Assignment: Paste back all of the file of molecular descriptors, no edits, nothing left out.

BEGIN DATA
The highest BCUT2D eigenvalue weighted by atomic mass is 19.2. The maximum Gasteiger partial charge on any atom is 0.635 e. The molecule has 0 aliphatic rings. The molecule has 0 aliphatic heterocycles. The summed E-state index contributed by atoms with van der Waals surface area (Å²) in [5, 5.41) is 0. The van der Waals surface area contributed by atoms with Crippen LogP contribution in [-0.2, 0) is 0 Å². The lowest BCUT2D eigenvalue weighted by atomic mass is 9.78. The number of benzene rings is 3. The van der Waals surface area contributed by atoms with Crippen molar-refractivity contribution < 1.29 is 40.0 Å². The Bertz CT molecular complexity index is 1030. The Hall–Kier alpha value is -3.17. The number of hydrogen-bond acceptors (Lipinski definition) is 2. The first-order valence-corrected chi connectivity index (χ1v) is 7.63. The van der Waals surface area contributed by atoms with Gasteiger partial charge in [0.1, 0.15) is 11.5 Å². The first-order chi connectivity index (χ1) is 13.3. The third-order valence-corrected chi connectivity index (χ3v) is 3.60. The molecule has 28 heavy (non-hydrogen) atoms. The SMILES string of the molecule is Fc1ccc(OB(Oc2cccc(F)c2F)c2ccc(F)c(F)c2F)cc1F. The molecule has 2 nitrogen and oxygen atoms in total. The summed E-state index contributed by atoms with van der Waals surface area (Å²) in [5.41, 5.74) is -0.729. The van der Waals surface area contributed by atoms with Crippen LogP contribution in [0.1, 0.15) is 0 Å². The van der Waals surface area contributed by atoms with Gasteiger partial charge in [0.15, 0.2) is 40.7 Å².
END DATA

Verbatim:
The highest BCUT2D eigenvalue weighted by atomic mass is 19.2. The maximum Gasteiger partial charge on any atom is 0.635 e. The molecule has 0 aliphatic rings. The molecule has 0 aliphatic heterocycles. The summed E-state index contributed by atoms with van der Waals surface area (Å²) in [5, 5.41) is 0. The van der Waals surface area contributed by atoms with Crippen LogP contribution in [-0.2, 0) is 0 Å². The lowest BCUT2D eigenvalue weighted by atomic mass is 9.78. The number of benzene rings is 3. The van der Waals surface area contributed by atoms with Crippen molar-refractivity contribution < 1.29 is 40.0 Å². The Bertz CT molecular complexity index is 1030. The Hall–Kier alpha value is -3.17. The number of hydrogen-bond acceptors (Lipinski definition) is 2. The first-order valence-corrected chi connectivity index (χ1v) is 7.63. The van der Waals surface area contributed by atoms with Gasteiger partial charge in [0.1, 0.15) is 11.5 Å². The first-order chi connectivity index (χ1) is 13.3. The third-order valence-corrected chi connectivity index (χ3v) is 3.60. The molecule has 28 heavy (non-hydrogen) atoms. The SMILES string of the molecule is Fc1ccc(OB(Oc2cccc(F)c2F)c2ccc(F)c(F)c2F)cc1F. The molecule has 2 nitrogen and oxygen atoms in total. The summed E-state index contributed by atoms with van der Waals surface area (Å²) in [5.41, 5.74) is -0.729. The van der Waals surface area contributed by atoms with Crippen LogP contribution in [0.1, 0.15) is 0 Å². The van der Waals surface area contributed by atoms with Gasteiger partial charge in [0.15, 0.2) is 40.7 Å².